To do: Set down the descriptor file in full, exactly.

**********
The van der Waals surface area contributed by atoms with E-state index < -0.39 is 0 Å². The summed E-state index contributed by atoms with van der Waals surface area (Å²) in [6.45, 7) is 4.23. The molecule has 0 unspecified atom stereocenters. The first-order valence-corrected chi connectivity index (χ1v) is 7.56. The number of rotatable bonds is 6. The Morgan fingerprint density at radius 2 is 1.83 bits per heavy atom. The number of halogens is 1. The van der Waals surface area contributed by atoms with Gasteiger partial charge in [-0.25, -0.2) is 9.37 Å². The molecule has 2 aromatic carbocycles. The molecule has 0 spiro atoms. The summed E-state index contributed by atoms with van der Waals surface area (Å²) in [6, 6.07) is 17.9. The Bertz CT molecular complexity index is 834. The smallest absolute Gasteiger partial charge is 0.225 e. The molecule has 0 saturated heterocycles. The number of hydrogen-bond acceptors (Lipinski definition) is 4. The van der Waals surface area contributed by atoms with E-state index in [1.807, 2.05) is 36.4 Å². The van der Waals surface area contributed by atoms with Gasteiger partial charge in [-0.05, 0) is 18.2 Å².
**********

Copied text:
The van der Waals surface area contributed by atoms with E-state index < -0.39 is 0 Å². The summed E-state index contributed by atoms with van der Waals surface area (Å²) in [6.45, 7) is 4.23. The molecule has 0 unspecified atom stereocenters. The first-order valence-corrected chi connectivity index (χ1v) is 7.56. The number of rotatable bonds is 6. The Morgan fingerprint density at radius 2 is 1.83 bits per heavy atom. The number of halogens is 1. The van der Waals surface area contributed by atoms with Gasteiger partial charge in [-0.25, -0.2) is 9.37 Å². The molecule has 2 aromatic carbocycles. The molecule has 0 spiro atoms. The summed E-state index contributed by atoms with van der Waals surface area (Å²) in [6, 6.07) is 17.9. The Bertz CT molecular complexity index is 834. The smallest absolute Gasteiger partial charge is 0.225 e. The molecule has 0 saturated heterocycles. The number of hydrogen-bond acceptors (Lipinski definition) is 4. The van der Waals surface area contributed by atoms with E-state index in [1.807, 2.05) is 36.4 Å². The van der Waals surface area contributed by atoms with Gasteiger partial charge in [-0.05, 0) is 18.2 Å².